Driverless cars may bring city centres to a halt unless Highway Code is re-written

Author

Steven Swinford Deputy Poltical Editor

February 10, 2015

Driverless cars could clog up Britain’s roads because they take Highway Code too literally

The Highway Code may need to be re-written to stop driverless cars from bringing Britain’s city centres to a halt, an official review will say.

Passing distances between cyclists and pedestrians may have to be changed to prevent robot vehicles clogging up roads across the country.

Under the current Highway Code, drivers are expected to leave as much room as they would leave for a car when overtaking cyclists.

There are fears driverless cars could be left crawling behind cyclists for miles as they wait for enough space to overtake if the rules are not changed.

There are also suggestions that other parts of the Highway Code should be relaxed because driverless cars can pass other vehicles with greater precision.

Rules on tailgating may need to be dispensed with entirely to enable driverless cars to improve fuel efficiency.

The Telegraph understands that an official review into driverless cars, due to be published on Wednesday, will say that the Highway Code may need to be reviewed.

Graham Parkhurst, head of an academic research programme in Bristol and part of one of four official pilot programmes, said: “If everyone obeyed exactly what it said in the Highways Code, the roads would probably grind to a halt. If we ask driverless vehicles to respect every aspect of the Highway Code we will quickly discover that some things would be unworkable.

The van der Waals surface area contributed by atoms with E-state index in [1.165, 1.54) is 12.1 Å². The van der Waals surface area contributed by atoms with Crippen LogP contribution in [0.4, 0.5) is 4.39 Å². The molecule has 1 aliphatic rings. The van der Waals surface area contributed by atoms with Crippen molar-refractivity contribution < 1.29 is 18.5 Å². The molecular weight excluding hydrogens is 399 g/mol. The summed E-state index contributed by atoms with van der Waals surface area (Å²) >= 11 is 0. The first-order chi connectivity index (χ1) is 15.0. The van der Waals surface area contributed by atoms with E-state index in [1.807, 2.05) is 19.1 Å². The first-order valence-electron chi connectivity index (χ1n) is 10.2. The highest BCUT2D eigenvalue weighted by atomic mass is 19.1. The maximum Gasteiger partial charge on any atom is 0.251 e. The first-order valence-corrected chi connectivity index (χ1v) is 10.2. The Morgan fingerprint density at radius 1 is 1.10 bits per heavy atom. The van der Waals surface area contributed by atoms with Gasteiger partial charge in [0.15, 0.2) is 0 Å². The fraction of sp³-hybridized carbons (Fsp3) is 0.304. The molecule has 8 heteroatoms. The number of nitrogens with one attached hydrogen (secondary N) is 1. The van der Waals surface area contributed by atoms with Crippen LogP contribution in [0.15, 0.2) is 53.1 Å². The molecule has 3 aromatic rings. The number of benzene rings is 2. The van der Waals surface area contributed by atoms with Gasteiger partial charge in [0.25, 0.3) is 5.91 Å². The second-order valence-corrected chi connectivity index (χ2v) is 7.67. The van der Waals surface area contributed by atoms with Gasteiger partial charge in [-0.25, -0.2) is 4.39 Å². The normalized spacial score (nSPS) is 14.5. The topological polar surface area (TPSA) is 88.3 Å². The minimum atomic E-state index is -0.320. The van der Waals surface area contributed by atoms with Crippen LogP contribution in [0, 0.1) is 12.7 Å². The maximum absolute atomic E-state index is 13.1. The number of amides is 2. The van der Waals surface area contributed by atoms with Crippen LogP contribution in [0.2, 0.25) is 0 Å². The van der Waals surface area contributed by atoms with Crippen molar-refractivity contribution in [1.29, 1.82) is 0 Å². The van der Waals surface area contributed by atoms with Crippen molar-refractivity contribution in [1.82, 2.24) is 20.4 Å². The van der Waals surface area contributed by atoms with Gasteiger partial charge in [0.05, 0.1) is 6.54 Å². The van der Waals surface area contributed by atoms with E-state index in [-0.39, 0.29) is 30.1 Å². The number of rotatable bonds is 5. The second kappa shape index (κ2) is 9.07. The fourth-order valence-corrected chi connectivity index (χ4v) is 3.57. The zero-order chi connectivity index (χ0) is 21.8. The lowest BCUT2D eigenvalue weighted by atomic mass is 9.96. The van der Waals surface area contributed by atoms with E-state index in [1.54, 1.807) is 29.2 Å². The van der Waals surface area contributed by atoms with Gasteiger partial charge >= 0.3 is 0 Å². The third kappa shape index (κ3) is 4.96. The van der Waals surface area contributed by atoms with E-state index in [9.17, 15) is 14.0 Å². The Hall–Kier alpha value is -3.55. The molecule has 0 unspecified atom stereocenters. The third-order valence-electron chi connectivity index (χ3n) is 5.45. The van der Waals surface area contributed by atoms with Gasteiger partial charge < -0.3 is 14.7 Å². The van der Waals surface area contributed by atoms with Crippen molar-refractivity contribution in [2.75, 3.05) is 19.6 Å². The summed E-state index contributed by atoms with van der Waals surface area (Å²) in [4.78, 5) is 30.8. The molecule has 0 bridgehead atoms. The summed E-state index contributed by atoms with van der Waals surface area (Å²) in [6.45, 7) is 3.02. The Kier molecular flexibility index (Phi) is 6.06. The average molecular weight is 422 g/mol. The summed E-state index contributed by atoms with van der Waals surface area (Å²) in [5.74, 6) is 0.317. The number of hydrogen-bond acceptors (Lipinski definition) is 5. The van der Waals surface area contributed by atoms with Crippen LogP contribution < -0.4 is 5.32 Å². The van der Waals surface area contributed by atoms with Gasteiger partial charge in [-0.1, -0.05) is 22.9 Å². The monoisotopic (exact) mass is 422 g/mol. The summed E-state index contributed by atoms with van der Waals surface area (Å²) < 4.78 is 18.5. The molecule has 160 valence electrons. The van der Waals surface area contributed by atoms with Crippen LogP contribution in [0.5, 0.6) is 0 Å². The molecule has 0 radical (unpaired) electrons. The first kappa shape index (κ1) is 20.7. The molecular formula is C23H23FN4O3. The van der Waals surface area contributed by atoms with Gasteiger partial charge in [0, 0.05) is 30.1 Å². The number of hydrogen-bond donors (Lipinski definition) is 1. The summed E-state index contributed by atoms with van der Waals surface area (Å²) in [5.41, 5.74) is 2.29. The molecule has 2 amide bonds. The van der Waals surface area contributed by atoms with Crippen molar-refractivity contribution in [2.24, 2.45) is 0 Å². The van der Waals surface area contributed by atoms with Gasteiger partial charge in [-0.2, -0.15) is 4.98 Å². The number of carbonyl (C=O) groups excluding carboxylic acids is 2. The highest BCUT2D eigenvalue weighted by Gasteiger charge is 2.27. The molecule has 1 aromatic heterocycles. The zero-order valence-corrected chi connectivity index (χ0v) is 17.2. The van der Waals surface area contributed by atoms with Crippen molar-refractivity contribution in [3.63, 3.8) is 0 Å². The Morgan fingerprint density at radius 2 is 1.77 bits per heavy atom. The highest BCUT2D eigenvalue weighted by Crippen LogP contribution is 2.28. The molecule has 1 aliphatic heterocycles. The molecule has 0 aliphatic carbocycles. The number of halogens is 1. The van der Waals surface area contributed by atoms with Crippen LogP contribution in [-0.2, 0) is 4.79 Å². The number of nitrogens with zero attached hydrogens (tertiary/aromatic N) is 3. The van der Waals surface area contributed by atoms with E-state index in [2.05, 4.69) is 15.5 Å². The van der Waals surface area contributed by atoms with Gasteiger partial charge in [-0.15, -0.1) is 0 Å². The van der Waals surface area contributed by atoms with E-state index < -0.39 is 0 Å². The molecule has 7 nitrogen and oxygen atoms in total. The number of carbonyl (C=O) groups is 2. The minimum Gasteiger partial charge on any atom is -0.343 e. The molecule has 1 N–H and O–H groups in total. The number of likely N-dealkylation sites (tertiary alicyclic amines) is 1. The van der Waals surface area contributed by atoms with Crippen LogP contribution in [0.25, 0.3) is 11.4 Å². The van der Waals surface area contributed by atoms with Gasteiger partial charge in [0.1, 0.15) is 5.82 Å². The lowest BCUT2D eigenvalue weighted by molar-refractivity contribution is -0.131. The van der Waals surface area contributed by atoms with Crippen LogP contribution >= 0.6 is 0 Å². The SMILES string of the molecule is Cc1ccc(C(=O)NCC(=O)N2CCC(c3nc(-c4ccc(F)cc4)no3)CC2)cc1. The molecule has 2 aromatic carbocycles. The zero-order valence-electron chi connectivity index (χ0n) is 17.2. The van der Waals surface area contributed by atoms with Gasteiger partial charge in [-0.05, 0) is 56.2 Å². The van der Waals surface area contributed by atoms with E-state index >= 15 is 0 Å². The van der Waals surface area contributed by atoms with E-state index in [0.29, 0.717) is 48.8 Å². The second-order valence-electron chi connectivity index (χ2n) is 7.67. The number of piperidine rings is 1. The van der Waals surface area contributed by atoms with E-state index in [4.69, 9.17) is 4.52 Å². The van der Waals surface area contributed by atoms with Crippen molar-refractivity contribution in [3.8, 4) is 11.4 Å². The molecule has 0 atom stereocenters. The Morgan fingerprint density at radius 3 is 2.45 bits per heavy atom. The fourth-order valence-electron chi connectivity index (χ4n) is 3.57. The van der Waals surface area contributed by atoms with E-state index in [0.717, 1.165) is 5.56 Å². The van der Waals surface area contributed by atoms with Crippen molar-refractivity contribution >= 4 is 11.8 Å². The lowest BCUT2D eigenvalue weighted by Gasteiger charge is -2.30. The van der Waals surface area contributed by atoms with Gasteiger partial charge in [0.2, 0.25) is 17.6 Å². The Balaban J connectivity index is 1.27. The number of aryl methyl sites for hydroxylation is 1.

“Currently, people use experience, these things are negotiated. It may require us to look again at some of the recommendations.

“Another problem is in shared spaces where cars move slowly and allow pedestrians to thread their way through. The motorist imposes a little bit of presence in order to keep moving, there will be eye contact.”

The report is expected to say that the introduction of driverless cars would cut the cost of insurance as human error would be eliminated.

Mistakes by drivers account for nine in 10 road accidents, with premiums for 17 and 18-year-olds costing almost £2,000.

The report will distinguish between “highly automated cars”, in which motorists will be expected to take control at any time, and “fully” automated cars, where a licence will not be required.

In highly automated cars, drivers will still be prosecuted for using mobile phones while not wearing a seatbelt and eating at the wheel will be subject to on-the-spot penalties.

Driverless cars will start appearing on British roads later this year. The Government wants to change the rules to allow companies to start running trials of cars that do not need a human driver on UK streets, industry sources said.

The new generation of vehicles work by using GPS technology to locate the vehicle’s position on an electronic map.

Google earlier this year unveiled its first computerised self-driving car, which has no steering wheel or accelerator. The company will test prototypes in California this year and says the ultimate goal is for cars to “shoulder the entire burden of driving”.

However, motoring campaigners have raised safety concerns about the possibility of driverless vehicles appearing on British roads.

This article was written by Steven Swinford Deputy Poltical Editor from The Daily Telegraph and was legally licensed through the NewsCred publisher network.

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